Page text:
*Help the singers come up their identity and the identity of the Other to whom they are singing. They can sing as themselves or a character with equal connection and belief.
    *Help the singers identify their objective — how they’re trying to affect the person/animal/entity to whom they are singing. In everyday human experience we try to affect other people’s thoughts, feelings, or actions.
    *Help the singers come up with their Other’s imagined reaction. Is the Other resisting? Walking away? Crying? Laughing in our face? Finally giving in? When in the music is the Other doing these things?
    *Have the singers “Face the Director” by imagining you as their Other, then trying to affect you. This paradigm shift is perhaps the most powerful; they try to affect you rather than your trying to affect them.

    To see how this works with an actual song, check out the Barbershop page on my website.

    All my best,

    Choral Charisma: Singing with Expression published by Santa Barbara Music Publishing

  5. Vicki Farmer says

    Interesting converation – especially for someone who commonly closes her eyes during concerts. Most times, I feel like it helps me hear the music better…
    I don’t think any of these visual additives were ever as important until the advent of MTV and other attempts to bring multi-media into the mix (I know, I’m oversimplifying). Having said that, there’s no denying that they would certainly help to increase audience/popularity. I just hope they aren’t done to the detriment of the most important thing – the sound.

  6. MaryB says

    I appreciate this post – clear, concise points that aren’t addressed nearly enough. Total agreement regarding the pews, the temperature (brr!), the lack of variety in programming (do we want to hear three 40-minute long works that sound the same? NO) and CLOGS.

    I was in a choir that focused on extremely ambitious 20th century music, so no we didn’t work on expressions. Most singers were buried in their folders. And the music chosen – there were exceptions, but most of it was not accessible to the average listener. No wonder our concerts were not well-attended; my parents resisted going and they love seeing me sing.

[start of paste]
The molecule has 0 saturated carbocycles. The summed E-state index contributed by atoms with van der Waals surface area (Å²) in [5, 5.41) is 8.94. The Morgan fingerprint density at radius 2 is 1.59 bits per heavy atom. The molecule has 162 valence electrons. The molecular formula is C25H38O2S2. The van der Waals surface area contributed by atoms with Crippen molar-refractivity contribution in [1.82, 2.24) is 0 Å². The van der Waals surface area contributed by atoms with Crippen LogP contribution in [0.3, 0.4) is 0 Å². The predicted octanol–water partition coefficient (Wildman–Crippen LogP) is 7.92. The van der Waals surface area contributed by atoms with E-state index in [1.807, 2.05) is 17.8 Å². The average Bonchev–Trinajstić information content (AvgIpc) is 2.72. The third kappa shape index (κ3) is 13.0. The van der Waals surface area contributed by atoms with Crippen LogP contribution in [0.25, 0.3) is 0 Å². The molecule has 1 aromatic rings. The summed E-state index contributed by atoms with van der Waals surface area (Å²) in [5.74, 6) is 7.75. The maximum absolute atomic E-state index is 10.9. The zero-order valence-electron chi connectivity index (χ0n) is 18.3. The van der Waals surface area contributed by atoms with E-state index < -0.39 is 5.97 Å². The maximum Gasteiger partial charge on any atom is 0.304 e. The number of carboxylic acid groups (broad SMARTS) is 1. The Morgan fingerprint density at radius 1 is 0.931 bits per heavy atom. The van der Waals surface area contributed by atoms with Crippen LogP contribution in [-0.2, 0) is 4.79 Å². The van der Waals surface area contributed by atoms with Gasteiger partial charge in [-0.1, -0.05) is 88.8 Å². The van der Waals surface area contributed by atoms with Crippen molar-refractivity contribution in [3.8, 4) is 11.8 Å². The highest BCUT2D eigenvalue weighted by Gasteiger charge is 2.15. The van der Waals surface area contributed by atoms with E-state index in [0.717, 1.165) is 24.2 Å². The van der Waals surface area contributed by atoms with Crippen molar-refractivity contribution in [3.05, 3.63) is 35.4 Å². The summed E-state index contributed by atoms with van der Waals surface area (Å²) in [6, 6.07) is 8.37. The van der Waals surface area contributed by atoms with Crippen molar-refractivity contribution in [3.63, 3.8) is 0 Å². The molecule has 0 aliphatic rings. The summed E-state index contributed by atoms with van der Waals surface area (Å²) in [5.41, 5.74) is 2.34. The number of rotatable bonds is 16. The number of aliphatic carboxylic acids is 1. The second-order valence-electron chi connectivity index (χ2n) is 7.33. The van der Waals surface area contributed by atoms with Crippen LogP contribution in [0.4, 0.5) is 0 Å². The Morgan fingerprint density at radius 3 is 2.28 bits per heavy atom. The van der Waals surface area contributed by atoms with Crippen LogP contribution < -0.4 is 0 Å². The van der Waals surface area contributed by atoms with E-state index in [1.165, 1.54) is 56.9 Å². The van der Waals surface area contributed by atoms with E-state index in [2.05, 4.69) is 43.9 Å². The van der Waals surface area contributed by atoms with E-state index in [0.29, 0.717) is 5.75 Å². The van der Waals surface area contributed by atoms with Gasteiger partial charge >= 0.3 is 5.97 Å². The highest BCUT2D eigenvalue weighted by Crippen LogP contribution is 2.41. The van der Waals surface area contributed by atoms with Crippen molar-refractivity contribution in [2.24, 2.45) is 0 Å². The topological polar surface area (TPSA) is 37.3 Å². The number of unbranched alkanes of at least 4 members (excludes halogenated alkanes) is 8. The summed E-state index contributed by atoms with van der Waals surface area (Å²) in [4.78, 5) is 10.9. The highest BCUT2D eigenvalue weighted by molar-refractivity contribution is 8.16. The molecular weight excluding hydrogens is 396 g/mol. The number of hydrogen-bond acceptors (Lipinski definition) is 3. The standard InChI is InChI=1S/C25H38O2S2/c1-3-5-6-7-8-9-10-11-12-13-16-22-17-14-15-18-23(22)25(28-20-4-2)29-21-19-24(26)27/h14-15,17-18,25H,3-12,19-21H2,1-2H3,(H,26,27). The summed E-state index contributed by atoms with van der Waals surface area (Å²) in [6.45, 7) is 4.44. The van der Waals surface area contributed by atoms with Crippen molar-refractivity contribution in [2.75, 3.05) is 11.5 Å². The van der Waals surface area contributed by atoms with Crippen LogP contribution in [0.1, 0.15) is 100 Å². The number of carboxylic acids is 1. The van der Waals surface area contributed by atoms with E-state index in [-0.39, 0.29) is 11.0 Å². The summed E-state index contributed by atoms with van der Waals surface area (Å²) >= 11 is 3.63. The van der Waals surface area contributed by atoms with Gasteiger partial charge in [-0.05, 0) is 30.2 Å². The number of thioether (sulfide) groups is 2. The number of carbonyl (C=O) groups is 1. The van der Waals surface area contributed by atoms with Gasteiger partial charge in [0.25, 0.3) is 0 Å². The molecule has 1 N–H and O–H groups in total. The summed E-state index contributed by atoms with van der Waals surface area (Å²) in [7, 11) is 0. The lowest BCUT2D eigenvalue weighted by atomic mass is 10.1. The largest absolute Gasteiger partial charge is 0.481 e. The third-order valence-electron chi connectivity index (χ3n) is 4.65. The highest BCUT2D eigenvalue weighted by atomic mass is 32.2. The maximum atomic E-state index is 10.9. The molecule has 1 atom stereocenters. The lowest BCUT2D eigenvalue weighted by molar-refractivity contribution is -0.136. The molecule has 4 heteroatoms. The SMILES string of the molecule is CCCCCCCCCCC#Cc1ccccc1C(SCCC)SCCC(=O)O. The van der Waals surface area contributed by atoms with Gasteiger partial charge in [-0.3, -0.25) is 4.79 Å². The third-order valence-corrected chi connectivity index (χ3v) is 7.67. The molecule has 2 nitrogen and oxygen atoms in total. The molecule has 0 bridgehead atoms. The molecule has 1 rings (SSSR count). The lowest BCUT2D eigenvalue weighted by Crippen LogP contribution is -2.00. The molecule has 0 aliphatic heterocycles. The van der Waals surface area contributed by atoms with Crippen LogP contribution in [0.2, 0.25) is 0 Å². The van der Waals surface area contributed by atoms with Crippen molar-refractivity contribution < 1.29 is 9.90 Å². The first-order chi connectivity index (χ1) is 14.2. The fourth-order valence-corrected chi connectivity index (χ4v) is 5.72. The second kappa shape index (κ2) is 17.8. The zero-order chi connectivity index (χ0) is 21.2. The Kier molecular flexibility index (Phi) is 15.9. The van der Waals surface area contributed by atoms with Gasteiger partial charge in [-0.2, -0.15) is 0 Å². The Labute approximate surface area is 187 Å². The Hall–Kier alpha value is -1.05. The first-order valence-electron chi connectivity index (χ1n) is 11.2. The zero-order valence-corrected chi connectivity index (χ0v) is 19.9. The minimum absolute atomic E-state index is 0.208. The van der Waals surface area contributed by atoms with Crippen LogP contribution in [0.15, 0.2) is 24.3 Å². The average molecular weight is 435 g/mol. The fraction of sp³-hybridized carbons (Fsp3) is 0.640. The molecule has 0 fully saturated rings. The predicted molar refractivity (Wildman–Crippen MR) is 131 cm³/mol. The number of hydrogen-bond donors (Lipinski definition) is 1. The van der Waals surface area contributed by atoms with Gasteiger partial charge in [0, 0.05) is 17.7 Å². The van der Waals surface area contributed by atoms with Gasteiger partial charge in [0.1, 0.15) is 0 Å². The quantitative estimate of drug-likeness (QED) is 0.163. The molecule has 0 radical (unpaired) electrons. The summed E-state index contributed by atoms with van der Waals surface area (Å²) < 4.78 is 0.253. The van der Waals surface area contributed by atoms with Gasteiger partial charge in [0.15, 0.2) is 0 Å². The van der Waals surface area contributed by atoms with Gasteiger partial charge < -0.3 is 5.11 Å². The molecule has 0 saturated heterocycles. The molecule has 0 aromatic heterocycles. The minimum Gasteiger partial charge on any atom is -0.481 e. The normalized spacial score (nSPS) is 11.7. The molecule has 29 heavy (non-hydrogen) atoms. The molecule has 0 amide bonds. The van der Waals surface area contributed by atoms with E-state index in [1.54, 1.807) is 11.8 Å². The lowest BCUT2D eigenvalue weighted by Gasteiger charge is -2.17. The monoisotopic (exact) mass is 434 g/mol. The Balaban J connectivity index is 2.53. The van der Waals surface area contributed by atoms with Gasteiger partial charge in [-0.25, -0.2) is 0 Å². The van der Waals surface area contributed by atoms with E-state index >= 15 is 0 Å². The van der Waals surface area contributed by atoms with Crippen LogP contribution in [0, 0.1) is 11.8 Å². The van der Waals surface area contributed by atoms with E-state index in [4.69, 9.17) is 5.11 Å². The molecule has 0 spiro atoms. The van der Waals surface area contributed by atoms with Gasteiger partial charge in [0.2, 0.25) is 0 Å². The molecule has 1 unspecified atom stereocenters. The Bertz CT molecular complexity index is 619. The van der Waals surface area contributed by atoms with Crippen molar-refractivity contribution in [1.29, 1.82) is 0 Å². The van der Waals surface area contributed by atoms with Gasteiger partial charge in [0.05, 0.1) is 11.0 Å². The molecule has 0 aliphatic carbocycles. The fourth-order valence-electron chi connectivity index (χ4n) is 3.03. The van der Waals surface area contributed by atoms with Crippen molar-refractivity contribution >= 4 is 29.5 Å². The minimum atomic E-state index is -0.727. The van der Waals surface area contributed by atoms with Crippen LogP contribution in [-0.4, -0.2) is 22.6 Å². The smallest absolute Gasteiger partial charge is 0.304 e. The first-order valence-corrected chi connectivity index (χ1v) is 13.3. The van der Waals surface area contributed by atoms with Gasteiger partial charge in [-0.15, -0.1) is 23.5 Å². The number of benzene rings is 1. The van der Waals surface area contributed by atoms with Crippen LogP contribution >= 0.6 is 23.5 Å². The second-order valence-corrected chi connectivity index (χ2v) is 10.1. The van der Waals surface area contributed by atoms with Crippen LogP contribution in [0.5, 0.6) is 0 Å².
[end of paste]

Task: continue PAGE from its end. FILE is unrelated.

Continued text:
Lastly, a 2-hour long choir concert? It’s like doing bikram yoga. Just counting down until the end – and this coming from a chorus lover. It’s basically a crime.

  7. says


    I read your thoughts one week after you posted. I largely agree. Number 4 is a tough one.
    Some, who are either selling something or are in a position where they dare not offend any one (spare me)
    jump on your kind of daring.
    Some say, “What you see is what you hear.” Dressing in high formality fools some people’s ears.
    Some of us are convinced that a really fine chorus singing singable vocal music can be enjoyed in
    adverse conditions such as you describe. QUALITY WILL OUT! All the clever “other stuff” cannot
    make up for a poor sounding chorus.
    Faddists reign!



    • says

      To counter Ed’s comment (maybe?), I would say that even a great-sounding choir will bore most audience members if all the choir is focused on is great sound. And to avoid confusion, my objective is to “sell” a paradigm and a process; please don’t hold it against me that I cared enough to write a book. 😊

      • says

        I did not isolate “sound” as my definition of quality. The thrust of this article, to me, is the bemoaning of the
        “dull literature dully rendered, “with which I fully and enthusiastically agree.
        I define a successful performance as a really fine chorus singing singable music. Perhaps my last sentence should have read, “All the clever “other stuff” cannot make up for a poor PERFORMING chorus.”
        That includes sound, of course.
        If Chloe is, in fact, not a choral director, her perception is to be commendrd.

        • says

          We’re in agreement if you’re including authentic engagement with text … with said engagement to include the body, the mind, the heart … and the voice. And we’re in definite agreement about the fact that a technically deficient chorus can not be helped by any “other stuff” — the poor musical delivery will negatively trump the visual and humanly connected choir every time.

          Best of both worlds is the ticket!